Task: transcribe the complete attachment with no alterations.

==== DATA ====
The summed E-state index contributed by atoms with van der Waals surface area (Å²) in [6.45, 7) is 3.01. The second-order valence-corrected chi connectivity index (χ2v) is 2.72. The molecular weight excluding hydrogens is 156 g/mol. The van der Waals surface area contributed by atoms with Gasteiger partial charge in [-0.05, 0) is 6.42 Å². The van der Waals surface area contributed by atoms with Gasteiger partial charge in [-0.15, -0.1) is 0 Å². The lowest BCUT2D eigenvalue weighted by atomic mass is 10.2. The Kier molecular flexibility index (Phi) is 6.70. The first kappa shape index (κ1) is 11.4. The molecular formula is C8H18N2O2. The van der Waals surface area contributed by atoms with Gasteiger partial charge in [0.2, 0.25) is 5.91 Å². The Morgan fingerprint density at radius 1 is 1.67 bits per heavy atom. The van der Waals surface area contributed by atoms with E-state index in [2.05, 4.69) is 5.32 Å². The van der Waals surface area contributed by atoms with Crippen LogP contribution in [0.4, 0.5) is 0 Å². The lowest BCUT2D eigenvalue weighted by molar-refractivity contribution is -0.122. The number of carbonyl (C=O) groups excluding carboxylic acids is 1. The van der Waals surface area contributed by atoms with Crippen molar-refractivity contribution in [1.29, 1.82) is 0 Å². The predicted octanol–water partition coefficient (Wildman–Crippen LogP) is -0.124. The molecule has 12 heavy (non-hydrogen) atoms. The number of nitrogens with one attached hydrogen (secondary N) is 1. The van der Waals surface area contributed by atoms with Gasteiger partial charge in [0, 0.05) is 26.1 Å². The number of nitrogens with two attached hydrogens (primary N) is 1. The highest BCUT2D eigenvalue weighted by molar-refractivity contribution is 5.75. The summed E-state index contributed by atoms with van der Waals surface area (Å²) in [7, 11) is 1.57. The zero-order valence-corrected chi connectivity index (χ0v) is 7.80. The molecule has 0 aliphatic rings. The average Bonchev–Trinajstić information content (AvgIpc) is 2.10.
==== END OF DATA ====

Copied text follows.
The summed E-state index contributed by atoms with van der Waals surface area (Å²) in [6.45, 7) is 3.01. The second-order valence-corrected chi connectivity index (χ2v) is 2.72. The molecular weight excluding hydrogens is 156 g/mol. The van der Waals surface area contributed by atoms with Gasteiger partial charge in [-0.05, 0) is 6.42 Å². The van der Waals surface area contributed by atoms with Gasteiger partial charge in [-0.15, -0.1) is 0 Å². The lowest BCUT2D eigenvalue weighted by atomic mass is 10.2. The Kier molecular flexibility index (Phi) is 6.70. The first kappa shape index (κ1) is 11.4. The molecular formula is C8H18N2O2. The van der Waals surface area contributed by atoms with Gasteiger partial charge in [0.2, 0.25) is 5.91 Å². The Morgan fingerprint density at radius 1 is 1.67 bits per heavy atom. The van der Waals surface area contributed by atoms with E-state index in [2.05, 4.69) is 5.32 Å². The van der Waals surface area contributed by atoms with Crippen LogP contribution in [0.4, 0.5) is 0 Å². The lowest BCUT2D eigenvalue weighted by molar-refractivity contribution is -0.122. The number of carbonyl (C=O) groups excluding carboxylic acids is 1. The van der Waals surface area contributed by atoms with Crippen molar-refractivity contribution in [1.29, 1.82) is 0 Å². The predicted octanol–water partition coefficient (Wildman–Crippen LogP) is -0.124. The molecule has 12 heavy (non-hydrogen) atoms. The number of nitrogens with one attached hydrogen (secondary N) is 1. The van der Waals surface area contributed by atoms with Gasteiger partial charge in [0, 0.05) is 26.1 Å². The number of nitrogens with two attached hydrogens (primary N) is 1. The highest BCUT2D eigenvalue weighted by molar-refractivity contribution is 5.75. The summed E-state index contributed by atoms with van der Waals surface area (Å²) in [7, 11) is 1.57. The zero-order valence-corrected chi connectivity index (χ0v) is 7.80. The molecule has 0 aliphatic rings. The average Bonchev–Trinajstić information content (AvgIpc) is 2.10.